Pancho Prieto makes his living collecting escamol—ant larvae—on the high plains of the Mexican state of San Luis Potosí. For the past twenty years, the 57-year-old has anxiously awaited the harvest season, when he can venture into the desert and pilfer eggs from ants’ nests. Sitting with his family around a bonfire, kids and adults alike watch and participate in the cleaning of the escamol while they recount anecdotes from that day’s harvest. The women describe their worry while waiting at home for their husbands and children, watching as ice fell from the sky. None of them had ever seen snow before.
It was March of 2016, and light snowfall painted the mountains of the Potosí highlands white and silver.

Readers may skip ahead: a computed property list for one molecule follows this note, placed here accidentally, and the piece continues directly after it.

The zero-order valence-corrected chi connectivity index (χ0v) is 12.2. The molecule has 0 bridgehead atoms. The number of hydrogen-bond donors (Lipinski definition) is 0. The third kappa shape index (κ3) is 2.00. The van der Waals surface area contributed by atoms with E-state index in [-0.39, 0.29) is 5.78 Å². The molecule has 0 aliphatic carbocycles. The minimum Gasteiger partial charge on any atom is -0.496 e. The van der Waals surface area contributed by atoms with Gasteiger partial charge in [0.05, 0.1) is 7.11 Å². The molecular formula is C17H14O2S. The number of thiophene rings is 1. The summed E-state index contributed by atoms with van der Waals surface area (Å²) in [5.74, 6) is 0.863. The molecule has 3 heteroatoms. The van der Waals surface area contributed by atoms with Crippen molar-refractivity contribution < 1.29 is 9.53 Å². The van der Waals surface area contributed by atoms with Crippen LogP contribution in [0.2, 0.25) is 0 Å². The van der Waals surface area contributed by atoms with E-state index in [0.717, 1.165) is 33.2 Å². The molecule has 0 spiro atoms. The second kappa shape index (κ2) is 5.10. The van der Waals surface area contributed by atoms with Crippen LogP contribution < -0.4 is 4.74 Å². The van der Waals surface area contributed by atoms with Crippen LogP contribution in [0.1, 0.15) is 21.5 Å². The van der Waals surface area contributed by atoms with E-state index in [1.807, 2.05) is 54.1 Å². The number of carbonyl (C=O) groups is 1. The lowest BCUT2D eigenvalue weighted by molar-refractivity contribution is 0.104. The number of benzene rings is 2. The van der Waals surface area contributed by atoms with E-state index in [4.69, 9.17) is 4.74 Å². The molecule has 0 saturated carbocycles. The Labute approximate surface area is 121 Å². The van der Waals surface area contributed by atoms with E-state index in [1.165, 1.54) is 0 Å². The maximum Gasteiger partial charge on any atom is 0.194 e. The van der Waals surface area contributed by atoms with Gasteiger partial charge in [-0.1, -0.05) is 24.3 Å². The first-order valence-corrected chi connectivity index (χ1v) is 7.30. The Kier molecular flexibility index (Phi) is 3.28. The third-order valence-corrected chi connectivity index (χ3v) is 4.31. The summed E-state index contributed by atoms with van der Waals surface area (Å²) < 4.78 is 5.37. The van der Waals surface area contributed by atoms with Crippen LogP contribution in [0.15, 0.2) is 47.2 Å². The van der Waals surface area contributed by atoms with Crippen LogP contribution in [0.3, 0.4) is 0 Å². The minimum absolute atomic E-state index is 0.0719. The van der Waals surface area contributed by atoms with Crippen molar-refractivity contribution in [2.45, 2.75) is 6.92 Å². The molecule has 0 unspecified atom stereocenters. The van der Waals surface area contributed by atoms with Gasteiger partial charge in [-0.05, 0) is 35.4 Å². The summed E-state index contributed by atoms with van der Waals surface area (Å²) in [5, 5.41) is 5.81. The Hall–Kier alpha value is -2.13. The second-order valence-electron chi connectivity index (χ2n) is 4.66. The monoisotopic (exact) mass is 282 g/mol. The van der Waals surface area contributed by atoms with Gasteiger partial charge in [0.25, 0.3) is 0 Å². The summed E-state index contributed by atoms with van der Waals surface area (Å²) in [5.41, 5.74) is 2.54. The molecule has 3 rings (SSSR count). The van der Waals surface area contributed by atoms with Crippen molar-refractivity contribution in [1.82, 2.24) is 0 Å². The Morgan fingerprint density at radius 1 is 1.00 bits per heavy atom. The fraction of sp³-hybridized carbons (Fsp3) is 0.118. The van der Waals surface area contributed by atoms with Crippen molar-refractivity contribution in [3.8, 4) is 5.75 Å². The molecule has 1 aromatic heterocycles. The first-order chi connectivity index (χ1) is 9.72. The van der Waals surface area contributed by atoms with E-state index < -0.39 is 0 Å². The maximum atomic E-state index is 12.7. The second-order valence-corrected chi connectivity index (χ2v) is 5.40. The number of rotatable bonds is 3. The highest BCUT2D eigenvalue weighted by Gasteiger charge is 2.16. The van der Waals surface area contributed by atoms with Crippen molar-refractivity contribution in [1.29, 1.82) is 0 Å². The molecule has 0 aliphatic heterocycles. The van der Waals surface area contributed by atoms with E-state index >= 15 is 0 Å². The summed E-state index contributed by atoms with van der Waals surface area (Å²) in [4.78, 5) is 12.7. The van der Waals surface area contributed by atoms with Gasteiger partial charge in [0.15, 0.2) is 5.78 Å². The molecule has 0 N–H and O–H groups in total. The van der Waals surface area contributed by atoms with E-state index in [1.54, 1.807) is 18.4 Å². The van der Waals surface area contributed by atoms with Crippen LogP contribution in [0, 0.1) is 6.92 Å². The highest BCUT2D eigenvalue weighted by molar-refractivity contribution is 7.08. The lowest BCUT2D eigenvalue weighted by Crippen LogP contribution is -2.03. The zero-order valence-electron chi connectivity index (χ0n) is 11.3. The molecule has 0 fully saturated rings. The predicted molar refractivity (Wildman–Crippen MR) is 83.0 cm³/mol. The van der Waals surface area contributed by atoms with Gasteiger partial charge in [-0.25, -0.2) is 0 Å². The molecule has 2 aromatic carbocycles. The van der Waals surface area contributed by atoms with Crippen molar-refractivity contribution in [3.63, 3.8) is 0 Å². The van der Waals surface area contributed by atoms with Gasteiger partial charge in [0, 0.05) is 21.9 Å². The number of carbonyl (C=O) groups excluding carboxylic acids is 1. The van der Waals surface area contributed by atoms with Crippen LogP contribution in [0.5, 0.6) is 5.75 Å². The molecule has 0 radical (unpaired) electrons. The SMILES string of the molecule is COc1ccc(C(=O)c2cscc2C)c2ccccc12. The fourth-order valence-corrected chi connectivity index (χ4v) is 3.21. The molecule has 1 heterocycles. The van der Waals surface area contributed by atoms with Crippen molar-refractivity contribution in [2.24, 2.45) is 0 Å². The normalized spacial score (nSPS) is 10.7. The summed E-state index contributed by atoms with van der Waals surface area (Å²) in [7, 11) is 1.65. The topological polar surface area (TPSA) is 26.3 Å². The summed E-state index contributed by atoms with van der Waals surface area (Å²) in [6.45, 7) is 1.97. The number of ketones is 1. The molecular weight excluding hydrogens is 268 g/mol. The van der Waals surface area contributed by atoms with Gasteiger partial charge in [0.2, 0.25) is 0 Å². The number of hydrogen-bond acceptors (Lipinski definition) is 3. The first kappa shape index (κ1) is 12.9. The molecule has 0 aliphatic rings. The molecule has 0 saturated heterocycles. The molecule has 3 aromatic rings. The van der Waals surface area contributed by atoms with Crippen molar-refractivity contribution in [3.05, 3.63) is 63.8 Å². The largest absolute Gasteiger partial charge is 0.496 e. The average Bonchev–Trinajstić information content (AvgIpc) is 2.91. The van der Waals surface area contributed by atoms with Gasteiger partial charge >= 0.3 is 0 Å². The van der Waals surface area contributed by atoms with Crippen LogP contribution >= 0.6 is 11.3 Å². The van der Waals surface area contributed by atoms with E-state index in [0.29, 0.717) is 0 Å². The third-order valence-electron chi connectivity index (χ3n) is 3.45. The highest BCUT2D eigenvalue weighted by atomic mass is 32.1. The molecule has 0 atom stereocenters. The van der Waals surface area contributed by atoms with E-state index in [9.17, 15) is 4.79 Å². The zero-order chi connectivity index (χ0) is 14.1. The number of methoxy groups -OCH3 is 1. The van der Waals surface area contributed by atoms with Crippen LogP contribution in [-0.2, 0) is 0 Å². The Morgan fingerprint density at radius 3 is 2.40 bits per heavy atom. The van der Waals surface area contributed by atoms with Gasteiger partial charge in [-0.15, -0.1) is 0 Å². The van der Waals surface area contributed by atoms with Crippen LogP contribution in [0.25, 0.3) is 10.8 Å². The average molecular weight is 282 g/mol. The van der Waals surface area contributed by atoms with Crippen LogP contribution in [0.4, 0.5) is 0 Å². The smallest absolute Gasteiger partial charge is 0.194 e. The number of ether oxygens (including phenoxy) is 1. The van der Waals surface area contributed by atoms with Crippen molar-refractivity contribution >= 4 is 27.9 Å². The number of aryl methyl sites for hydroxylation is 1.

Prieto and his family had scavenged about four and a half pounds of ant larvae that day, well below their expectations. The year’s cold weather slowed the ants’ reproductive cycle, so the escamoleros had to begin their harvest three weeks later than usual. Collecting the larva has become the economic linchpin for entire families in the Potosí highlands, where the climate is fierce and economic opportunities are scarce. By collecting ant larva, families can earn approximately $8,800 pesos ($502.66 USD) each year. With the previous season’s earnings, Prieto constructed an extra kitchen. This year, he will pay for his granddaughter’s quinceañera celebrations.
As with any culinary specialty, the origin of the product matters. The larva of the ant comes from the humblest corners of Mexico, but during the journey from the deserts of San Luis Potosí to Mexico City, the product becomes a luxury good: the caviar of the desert.